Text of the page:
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The Fate of ZTE in the Midst of U.S.-China Trade Talks

ZTE, one of China’s top telecom-equipment producers, has been in hot water since the United States (U.S.) found the company guilty of violating trade embargoes against North Korea and Iran several years ago.

The company faced repercussions for using U.S. technology in its products that it then shipped to North Korea and Iran, both of which the U.S. State Department considers supporters of terrorism. This initial punishment was imposed in March 2017 when ZTE pleaded guilty to these activities, and it included fines of over $800 million and a promise to discipline the employees involved in the scheme.

In April 2018, the U.S. Department of Commerce concluded that ZTE had not abided by the terms of its punishment and, as a result, instituted a ban on American companies selling hardware and software to ZTE. The Chinese telecom vendor relies heavily on American technology, particularly on Qualcomm’s chips and Google’s Android app store.

ZTE not only needs American equipment for its sophisticated telecommunications products, but it also needs American markets. Over half of ZTE’s smartphone shipments in the first quarter of 2018 were to the U.S. Huawei, China’s top telecom company, dominates the domestic market, so most of ZTE’s revenue is from customers overseas.

As a result of the new ban, ZTE shut down its operations for a couple weeks, and has already lost an estimated amount of $2 billion in sales since April. The ban is also affecting some American companies, such as Qualcomm, whose annual sales are set to take a half-billion-dollar loss without ZTE as a customer.

In May, American President Donald Trump tweeted that he was working with President Xi Jinping of China to help ZTE recover because too many Chinese jobs were being lost in the company’s struggle. About 75,000 people work for ZTE.

In the beginning of June, the Trump administration made a deal to lift the sanctions on ZTE in exchange for $1 billion in fines, $400 million in escrow, ZTE replacing its entire board of directors and senior management, and installing an in-house compliance team made up of American staff.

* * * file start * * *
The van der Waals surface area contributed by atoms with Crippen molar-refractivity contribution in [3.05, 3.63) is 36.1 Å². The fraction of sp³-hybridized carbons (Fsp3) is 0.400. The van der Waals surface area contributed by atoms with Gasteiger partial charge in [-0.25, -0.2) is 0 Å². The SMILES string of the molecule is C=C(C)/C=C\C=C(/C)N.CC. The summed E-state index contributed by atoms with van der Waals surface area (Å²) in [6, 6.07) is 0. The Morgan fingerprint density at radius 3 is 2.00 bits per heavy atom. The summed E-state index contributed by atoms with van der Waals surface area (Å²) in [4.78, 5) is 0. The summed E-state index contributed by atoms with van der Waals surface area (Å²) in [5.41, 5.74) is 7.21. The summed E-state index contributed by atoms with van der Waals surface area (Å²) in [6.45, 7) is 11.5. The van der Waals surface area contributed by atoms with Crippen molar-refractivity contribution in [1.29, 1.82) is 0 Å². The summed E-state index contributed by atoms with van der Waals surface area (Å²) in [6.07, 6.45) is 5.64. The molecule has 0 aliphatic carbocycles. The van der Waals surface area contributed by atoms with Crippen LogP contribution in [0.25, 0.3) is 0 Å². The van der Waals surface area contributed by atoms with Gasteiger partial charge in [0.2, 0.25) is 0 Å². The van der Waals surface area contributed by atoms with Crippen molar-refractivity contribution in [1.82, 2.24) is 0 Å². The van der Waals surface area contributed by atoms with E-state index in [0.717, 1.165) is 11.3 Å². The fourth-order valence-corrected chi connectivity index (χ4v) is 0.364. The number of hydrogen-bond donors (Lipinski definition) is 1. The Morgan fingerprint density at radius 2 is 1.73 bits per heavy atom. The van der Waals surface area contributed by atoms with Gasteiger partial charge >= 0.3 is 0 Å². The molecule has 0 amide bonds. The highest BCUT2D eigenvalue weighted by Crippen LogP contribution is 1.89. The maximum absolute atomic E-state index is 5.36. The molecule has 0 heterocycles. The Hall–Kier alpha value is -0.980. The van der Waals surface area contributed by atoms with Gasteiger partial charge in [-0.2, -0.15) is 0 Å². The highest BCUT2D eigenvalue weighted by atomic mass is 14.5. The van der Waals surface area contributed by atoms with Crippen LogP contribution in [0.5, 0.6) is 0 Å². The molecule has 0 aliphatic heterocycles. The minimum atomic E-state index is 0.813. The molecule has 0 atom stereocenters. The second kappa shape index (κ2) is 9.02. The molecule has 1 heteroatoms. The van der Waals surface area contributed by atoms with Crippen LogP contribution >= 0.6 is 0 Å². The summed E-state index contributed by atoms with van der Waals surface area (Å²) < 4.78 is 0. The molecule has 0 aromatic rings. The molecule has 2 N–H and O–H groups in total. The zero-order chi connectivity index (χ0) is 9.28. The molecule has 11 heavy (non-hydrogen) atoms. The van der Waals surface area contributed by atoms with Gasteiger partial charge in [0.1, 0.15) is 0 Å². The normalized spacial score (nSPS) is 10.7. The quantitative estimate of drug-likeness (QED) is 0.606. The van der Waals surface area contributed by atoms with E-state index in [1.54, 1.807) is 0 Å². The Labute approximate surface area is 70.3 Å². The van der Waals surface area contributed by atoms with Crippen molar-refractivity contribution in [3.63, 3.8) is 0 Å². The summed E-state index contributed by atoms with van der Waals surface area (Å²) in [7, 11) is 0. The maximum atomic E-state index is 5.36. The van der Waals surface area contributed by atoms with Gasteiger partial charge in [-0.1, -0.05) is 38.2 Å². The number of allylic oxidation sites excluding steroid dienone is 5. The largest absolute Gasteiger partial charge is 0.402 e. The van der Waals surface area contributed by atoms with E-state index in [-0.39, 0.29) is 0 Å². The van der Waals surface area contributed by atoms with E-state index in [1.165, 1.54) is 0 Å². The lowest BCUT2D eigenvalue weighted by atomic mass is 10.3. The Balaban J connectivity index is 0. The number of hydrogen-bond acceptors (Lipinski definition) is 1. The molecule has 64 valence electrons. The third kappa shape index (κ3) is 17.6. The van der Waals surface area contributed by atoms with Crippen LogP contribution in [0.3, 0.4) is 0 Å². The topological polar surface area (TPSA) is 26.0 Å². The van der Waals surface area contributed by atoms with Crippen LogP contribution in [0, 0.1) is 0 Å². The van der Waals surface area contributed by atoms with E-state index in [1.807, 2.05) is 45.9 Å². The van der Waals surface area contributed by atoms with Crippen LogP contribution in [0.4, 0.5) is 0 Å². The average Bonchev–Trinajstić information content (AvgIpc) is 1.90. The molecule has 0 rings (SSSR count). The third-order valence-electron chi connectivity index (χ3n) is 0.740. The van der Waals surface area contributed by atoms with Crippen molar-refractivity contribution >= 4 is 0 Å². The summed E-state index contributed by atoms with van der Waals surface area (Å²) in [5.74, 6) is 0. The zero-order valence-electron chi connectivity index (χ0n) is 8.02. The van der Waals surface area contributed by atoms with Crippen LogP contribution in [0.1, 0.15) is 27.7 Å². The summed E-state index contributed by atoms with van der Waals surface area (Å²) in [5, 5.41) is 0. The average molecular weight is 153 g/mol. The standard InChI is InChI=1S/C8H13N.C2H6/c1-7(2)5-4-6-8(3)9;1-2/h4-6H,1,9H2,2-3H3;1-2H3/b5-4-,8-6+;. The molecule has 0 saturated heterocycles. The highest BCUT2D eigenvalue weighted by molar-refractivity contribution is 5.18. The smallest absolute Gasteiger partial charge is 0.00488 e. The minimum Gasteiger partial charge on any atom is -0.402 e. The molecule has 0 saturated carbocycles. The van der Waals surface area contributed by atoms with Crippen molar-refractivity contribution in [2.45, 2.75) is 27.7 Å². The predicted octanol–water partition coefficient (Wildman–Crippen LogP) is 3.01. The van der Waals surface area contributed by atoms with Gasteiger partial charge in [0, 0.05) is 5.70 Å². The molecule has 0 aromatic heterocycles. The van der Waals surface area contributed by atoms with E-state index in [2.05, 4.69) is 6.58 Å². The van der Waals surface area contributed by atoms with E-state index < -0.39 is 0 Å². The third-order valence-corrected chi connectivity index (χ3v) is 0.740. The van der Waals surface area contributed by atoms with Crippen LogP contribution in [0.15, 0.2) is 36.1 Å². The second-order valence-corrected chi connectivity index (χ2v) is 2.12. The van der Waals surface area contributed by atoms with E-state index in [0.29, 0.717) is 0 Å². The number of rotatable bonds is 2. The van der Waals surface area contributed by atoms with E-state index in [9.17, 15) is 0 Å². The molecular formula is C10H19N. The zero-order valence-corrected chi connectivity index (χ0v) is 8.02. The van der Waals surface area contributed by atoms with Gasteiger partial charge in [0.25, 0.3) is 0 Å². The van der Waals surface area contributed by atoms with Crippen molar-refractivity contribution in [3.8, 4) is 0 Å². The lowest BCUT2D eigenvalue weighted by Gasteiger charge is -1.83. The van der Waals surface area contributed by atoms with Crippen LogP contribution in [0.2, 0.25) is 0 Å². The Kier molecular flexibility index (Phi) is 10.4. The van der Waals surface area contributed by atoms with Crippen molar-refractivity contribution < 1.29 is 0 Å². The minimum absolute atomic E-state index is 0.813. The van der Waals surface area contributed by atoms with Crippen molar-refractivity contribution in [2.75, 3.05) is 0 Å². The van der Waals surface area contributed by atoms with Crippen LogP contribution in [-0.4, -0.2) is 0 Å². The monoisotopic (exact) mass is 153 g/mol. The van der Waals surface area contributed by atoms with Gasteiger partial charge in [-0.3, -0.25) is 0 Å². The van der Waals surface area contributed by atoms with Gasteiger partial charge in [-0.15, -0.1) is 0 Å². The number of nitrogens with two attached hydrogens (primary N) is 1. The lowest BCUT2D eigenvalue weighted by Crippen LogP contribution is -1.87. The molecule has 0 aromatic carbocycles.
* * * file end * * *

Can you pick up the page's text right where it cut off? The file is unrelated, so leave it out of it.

ZTE agreed, as its other option was shutting down for good. Since resuming operations, the Shenzhen-based company has lost billions of dollars in market value.

On Monday, June 18, the U.S. Senate voted 85-10 to pass its Fiscal Year 2019 National Defense Authorization Act (NDAA). This draft included a provision to reinstate the penalties against ZTE. This is one of the few times the Republican-controlled Senate has strayed from the Trump administration’s policy.

American bipartisan lawmakers believe the Chinese company poses national security risks, and that it is in the U.S.’s best interest for it to shut down. Earlier in 2018, several intelligence chiefs, including heads of the FBI, NSA, and CIA stated that they do not recommend using ZTE products.

The NDAA is not finalized yet; it still needs to be reconciled with a version passed by House and signed by Trump before becoming law. The President called a meeting with lawmakers on Wednesday, June 20 to discuss the ZTE decision. No concrete legislation was drafted by the White House, but Trump conferred with several Republican senators about options that would ban U.S. government purchases of ZTE products, but allow U.S. companies to export to the Chinese telecom giant.

These negotiations come during the height of trade talks between China and the U.S., but U.S. Commerce Secretary Wilbur Ross maintains that the ZTE matter is unrelated to the tit-for-tat tariff threats between the two economic powerhouses.

In addition to saving Chinese jobs, the Trump administration may be going easy on China in the ZTE deal to help American company Qualcomm. Not only does Qualcomm stand to lose significant revenue if ZTE shuts down, but it is also in the process of buying Dutch company NXP Semiconductors. Before this deal can be finalized, Qualcomm needs the approval of several countries’ antitrust regulators, including those from China.

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